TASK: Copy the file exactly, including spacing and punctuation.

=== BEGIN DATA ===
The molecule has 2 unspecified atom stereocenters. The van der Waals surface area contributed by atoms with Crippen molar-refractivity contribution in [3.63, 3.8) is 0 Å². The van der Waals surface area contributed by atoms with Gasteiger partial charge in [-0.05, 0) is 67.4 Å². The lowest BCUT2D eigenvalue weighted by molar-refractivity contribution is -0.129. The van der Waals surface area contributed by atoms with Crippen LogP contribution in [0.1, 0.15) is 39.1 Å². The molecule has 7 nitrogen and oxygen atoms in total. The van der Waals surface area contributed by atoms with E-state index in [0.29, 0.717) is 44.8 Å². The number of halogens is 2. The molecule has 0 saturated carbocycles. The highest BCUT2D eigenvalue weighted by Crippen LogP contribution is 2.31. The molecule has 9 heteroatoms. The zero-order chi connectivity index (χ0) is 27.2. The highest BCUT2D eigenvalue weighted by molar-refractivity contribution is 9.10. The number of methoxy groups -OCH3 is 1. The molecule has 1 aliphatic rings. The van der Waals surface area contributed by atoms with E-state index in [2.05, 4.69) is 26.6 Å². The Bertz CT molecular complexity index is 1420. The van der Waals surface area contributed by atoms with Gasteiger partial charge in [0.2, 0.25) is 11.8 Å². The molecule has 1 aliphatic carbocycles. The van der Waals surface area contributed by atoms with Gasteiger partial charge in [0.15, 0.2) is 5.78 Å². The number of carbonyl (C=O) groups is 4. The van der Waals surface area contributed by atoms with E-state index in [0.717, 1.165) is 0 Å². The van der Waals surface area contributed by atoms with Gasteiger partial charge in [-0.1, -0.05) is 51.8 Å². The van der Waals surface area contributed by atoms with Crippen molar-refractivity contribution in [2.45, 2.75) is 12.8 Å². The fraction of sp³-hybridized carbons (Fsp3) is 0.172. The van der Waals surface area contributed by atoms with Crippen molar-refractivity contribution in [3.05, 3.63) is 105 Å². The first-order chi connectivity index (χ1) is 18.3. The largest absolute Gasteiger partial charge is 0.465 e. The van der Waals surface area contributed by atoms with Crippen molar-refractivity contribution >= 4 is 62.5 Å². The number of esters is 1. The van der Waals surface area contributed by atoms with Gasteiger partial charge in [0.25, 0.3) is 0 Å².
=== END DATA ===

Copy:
The molecule has 2 unspecified atom stereocenters. The van der Waals surface area contributed by atoms with Crippen molar-refractivity contribution in [3.63, 3.8) is 0 Å². The van der Waals surface area contributed by atoms with Gasteiger partial charge in [-0.05, 0) is 67.4 Å². The lowest BCUT2D eigenvalue weighted by molar-refractivity contribution is -0.129. The van der Waals surface area contributed by atoms with Crippen LogP contribution in [0.1, 0.15) is 39.1 Å². The molecule has 7 nitrogen and oxygen atoms in total. The van der Waals surface area contributed by atoms with E-state index in [0.29, 0.717) is 44.8 Å². The number of halogens is 2. The molecule has 0 saturated carbocycles. The highest BCUT2D eigenvalue weighted by Crippen LogP contribution is 2.31. The molecule has 9 heteroatoms. The zero-order chi connectivity index (χ0) is 27.2. The highest BCUT2D eigenvalue weighted by molar-refractivity contribution is 9.10. The number of methoxy groups -OCH3 is 1. The molecule has 1 aliphatic rings. The van der Waals surface area contributed by atoms with E-state index in [2.05, 4.69) is 26.6 Å². The Bertz CT molecular complexity index is 1420. The van der Waals surface area contributed by atoms with Gasteiger partial charge in [0.2, 0.25) is 11.8 Å². The molecule has 1 aliphatic carbocycles. The van der Waals surface area contributed by atoms with Gasteiger partial charge in [0.15, 0.2) is 5.78 Å². The number of carbonyl (C=O) groups is 4. The van der Waals surface area contributed by atoms with E-state index in [0.717, 1.165) is 0 Å². The van der Waals surface area contributed by atoms with Gasteiger partial charge in [-0.1, -0.05) is 51.8 Å². The van der Waals surface area contributed by atoms with Crippen molar-refractivity contribution in [2.45, 2.75) is 12.8 Å². The fraction of sp³-hybridized carbons (Fsp3) is 0.172. The van der Waals surface area contributed by atoms with Crippen molar-refractivity contribution in [3.05, 3.63) is 105 Å². The first-order chi connectivity index (χ1) is 18.3. The largest absolute Gasteiger partial charge is 0.465 e. The van der Waals surface area contributed by atoms with Crippen molar-refractivity contribution >= 4 is 62.5 Å². The number of esters is 1. The van der Waals surface area contributed by atoms with Gasteiger partial charge in [0.25, 0.3) is 0 Å².